In an action of contract in two counts, one on an account annexed and the other on an express agreement for services as an accountant to the defendant, the judge, sitting without jury, made a general finding for the plaintiff, and, subject to exception, denied the defendant's request which read, "The evidence requires a finding for the defendant because: . . . [of six propositions of mixed law and fact designated (a) through (f)]." The anomalous request was properly denied. Viewed as purely a request for a ruling of law, it could not be granted since the defendant concedes, and the record shows, that a finding for the plaintiff on the first count was warranted. Further, the request did not specifically refer to each count in the declaration, and therefore could not be granted unless the defendant was entitled to prevail on both counts. Shumway v. Home Fire & Marine Ins. Co. 301 Mass. 391 , 396. In so far as the request could be construed as a request for findings of fact, the judge was not required to act upon it. Crowninshield Shipbuilding Co. v. Jackman, 283 Mass. 21 , 22. Strachan v. Prudential Ins. Co. 321 Mass. 507 , 508. In these circumstances, the rule in John Hetherington & Sons, Ltd. v. William Firth Co. 210 Mass. 8 , 19, relied upon by the defendant, is inapplicable.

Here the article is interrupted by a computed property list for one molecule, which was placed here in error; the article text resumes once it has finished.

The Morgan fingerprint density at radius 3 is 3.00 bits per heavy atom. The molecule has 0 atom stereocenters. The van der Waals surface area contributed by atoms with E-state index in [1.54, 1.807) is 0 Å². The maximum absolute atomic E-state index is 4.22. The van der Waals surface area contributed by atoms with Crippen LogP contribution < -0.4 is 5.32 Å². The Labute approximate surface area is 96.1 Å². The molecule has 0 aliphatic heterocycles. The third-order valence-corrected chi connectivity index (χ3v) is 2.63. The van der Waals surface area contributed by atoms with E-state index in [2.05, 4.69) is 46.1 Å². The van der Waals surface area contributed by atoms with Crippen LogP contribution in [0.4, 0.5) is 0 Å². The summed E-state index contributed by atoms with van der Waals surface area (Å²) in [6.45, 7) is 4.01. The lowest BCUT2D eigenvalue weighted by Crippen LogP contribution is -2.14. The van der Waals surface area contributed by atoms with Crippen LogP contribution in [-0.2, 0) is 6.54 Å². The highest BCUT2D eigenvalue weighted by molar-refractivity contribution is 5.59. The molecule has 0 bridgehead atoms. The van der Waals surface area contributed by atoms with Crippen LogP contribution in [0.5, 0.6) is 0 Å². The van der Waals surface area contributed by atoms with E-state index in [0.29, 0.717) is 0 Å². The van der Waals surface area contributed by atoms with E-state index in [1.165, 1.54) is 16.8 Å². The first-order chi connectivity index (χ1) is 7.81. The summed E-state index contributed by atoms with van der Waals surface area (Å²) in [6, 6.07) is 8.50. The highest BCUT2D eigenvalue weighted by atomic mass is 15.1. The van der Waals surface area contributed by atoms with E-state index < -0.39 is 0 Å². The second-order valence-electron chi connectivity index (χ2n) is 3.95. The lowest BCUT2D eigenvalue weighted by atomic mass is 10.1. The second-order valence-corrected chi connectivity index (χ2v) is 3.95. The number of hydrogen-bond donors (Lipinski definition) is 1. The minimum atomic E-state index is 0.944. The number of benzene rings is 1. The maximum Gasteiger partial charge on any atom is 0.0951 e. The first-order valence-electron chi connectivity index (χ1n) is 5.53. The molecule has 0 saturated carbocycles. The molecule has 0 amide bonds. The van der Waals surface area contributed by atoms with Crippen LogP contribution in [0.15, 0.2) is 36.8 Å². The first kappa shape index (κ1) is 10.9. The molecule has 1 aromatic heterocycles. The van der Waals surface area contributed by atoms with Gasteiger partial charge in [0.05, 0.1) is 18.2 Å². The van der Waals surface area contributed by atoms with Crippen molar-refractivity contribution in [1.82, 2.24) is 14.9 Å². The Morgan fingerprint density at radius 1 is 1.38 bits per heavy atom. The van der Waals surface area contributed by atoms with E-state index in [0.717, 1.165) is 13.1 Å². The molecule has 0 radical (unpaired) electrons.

The evidence most favorable to the plaintiff, a regular patron and business invitee of the defendant, showed that a 250 pound cement block, five feet long, nine inches high, and of the same color as the surface of the defendant's parking lot where it was one of several similar blocks, each used as a bumper in one of the parking spaces on the north edge of the lot, had been out of place for a week prior to the plaintiff's accident so that it extended two feet to the left of the painted parallel white lines of the parking space used by the plaintiff on the day of her accident with the result that when going from the driver's side of her car to the front in order to lock the door on the opposite side, she tripped over the block and was injured. Under familiar principles the evidence presented a question of fact whether the block, displaced for a week in an area to which the defendant's patrons were invited, constituted a source of danger, not obvious to invited persons, which the defendant should have known of and taken steps to remedy. Knightly v. Bell Shops of Brockton, Inc. 345 Mass. 760 , and cases cited. There was no error in denying the defendant's motion for a directed verdict.